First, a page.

Original Research - Special Collection: Interreligious Dialogue

Towards developing an atmospheric space for inter-religious dialogue in Africa

Tsawe-Munga Chidongo
HTS Teologiese Studies / Theological Studies | Vol 79, No 2 | a9055 | DOI: https://doi.org/10.4102/hts.v79i2.9055 | © 2023 Tsawe-Munga Chidongo | This work is licensed under CC Attribution 4.0
Submitted: 26 May 2023 | Published: 28 December 2023

About the author(s)

Tsawe-Munga Chidongo, Department of Philosophy and Religious Studies, Faculty of Humanities and Social Sciences, Pwani University, Kilifi, Kenya; and Department Religion Studies, Faculty of Theology and Religion, University of Pretoria, Pretoria, South Africa


The practice of religions and spirituality is common in Africa. In many ways, religion may be considered as a routine of life, living and practising it either as inherited or borrowed. Religious pluralism is a reality in Africa, dating back to the 1st century up to the 19th century when Africa became a bedrock of traders and colonisers both from Europe and Asia. The paper explores plural religiosity with a view to developing a conducive atmosphere that may promote a suitable inter-religious dialogue in Africa. Largely, the most pronounced and practised religions are Christianity symbolised by the cross, Islam symbolised by the crescent, and African indigenous religion that does not have a common symbol nor sacred scriptures. We note that, for generations, religions have caused division among communities, but have in the recent years developed the quest to create good relations and dialogue with each other. Because of the diverse nature of insecurity in Africa, it is hoped that inter-religious dialogue may cause community cohesion, integration, inclusivity, and co-existence. In the wake of different types of inter-religious dialogue that are globally being researched, this paper suggests a specific inter-religious dialogue that Africans can exercise: ‘dialogue for life’.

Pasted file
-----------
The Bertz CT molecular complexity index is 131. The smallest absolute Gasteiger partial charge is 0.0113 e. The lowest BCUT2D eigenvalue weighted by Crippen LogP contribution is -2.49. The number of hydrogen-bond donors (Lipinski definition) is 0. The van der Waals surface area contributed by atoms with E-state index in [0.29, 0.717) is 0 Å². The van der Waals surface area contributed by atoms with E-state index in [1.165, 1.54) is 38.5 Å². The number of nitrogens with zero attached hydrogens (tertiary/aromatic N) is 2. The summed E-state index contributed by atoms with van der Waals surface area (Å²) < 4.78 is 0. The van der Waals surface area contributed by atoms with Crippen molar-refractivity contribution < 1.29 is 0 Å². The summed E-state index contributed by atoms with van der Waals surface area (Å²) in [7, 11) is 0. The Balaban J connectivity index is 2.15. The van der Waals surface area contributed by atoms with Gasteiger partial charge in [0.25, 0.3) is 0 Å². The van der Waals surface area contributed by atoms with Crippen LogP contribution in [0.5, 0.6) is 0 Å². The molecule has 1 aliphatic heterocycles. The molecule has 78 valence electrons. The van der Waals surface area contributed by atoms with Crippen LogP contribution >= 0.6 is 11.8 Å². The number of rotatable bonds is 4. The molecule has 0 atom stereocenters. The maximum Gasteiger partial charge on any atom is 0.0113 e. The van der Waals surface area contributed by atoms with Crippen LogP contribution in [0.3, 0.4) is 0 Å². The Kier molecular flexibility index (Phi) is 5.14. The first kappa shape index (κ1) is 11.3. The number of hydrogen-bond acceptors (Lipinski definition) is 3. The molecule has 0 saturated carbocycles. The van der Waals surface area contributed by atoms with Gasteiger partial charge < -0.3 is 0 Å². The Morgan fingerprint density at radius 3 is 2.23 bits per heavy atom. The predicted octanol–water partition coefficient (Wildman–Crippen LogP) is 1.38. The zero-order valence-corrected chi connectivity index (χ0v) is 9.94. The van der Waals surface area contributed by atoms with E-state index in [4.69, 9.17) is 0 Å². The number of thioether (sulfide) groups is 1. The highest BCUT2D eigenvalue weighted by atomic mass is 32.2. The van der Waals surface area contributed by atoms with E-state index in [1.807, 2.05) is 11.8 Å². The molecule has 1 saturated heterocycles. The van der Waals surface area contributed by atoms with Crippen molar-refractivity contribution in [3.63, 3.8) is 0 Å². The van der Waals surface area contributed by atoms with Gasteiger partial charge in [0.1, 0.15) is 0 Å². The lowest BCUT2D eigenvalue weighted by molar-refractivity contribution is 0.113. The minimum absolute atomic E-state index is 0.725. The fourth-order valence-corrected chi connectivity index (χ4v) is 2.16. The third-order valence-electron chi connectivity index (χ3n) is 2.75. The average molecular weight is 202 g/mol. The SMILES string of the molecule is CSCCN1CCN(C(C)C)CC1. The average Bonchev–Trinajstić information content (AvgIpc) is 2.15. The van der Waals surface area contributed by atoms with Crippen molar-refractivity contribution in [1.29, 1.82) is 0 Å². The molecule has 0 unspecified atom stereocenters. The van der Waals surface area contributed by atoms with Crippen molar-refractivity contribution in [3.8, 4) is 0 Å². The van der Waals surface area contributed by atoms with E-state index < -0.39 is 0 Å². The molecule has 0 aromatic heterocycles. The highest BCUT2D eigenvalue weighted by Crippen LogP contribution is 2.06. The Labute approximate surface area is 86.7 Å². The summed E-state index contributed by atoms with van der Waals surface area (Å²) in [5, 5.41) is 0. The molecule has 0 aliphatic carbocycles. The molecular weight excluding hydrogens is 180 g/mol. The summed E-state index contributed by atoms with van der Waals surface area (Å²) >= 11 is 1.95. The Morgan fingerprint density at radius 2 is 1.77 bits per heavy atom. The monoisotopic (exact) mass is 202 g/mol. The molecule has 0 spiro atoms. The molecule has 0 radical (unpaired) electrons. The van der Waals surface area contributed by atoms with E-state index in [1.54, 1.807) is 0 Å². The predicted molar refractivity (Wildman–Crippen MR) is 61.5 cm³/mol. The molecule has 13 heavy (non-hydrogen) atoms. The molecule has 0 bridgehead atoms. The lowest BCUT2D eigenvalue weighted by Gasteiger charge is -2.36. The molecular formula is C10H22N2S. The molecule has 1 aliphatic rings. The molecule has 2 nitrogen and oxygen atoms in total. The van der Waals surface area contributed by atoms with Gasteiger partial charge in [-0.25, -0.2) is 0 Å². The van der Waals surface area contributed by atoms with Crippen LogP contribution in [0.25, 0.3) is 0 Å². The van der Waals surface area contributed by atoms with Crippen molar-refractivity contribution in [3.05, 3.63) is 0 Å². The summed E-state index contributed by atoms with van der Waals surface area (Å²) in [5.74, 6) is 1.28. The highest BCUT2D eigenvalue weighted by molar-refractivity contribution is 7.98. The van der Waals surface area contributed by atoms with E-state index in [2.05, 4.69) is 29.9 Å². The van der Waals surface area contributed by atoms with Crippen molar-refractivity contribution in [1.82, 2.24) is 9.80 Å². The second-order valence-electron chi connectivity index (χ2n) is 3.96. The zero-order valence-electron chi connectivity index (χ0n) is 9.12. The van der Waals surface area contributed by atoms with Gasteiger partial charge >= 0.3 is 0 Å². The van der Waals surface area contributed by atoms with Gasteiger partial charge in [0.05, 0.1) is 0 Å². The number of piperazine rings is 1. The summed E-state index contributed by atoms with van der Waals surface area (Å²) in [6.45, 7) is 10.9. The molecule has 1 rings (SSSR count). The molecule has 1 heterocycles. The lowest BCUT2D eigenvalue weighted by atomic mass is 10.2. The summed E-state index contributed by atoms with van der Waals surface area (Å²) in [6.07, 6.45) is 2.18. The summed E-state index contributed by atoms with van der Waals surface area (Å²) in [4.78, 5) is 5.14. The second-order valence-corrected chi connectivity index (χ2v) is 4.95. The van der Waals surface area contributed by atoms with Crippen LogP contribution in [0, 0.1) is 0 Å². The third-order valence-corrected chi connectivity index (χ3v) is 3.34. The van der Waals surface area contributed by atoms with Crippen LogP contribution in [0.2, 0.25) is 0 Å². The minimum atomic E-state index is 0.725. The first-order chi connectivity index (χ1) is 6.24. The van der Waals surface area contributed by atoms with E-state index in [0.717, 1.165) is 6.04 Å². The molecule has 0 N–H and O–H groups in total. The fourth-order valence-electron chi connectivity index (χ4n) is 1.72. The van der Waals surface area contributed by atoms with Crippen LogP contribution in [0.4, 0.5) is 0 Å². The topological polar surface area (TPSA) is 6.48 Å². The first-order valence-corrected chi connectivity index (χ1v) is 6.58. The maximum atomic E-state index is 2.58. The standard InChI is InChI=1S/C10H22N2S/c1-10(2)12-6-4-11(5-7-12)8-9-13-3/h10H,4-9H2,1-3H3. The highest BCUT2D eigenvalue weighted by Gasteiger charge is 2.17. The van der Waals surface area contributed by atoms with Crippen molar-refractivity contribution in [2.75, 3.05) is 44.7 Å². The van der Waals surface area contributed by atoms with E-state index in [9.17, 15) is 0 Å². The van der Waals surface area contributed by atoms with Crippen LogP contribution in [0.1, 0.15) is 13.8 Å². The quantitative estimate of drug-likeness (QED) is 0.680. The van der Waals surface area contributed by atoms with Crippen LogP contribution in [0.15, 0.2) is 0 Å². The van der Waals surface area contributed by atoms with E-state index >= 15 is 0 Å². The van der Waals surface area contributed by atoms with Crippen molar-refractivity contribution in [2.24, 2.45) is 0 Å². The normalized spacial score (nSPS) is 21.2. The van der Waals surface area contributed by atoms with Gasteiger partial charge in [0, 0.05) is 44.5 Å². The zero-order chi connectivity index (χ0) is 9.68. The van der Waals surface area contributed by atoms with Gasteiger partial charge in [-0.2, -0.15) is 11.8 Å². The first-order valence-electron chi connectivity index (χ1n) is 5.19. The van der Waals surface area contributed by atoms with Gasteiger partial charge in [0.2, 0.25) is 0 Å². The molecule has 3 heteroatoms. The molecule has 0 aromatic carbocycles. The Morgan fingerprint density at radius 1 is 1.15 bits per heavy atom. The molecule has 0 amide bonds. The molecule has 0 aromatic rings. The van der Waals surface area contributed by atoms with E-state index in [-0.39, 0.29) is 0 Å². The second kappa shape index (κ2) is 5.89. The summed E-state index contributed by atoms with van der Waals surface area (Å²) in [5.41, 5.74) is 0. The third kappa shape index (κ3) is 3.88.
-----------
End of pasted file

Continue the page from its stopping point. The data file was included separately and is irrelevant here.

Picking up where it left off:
Contribution: Inter-religious dialogue for life is contextual in that, it touches upon the life situations of ordinary people in society. The author argues that, by embracing it religiously, inter-religious dialogue for life shall address crucial issues such as poverty, radicalisation, terrorism, climate change, bad governance, and human trafficking that adversely affect African society.


pluralism; absoluteness; exclusivism; inclusivism; inter-religious dialogue of life; radicalisation; inter-religious education.

Sustainable Development Goal

Goal 4: Quality education


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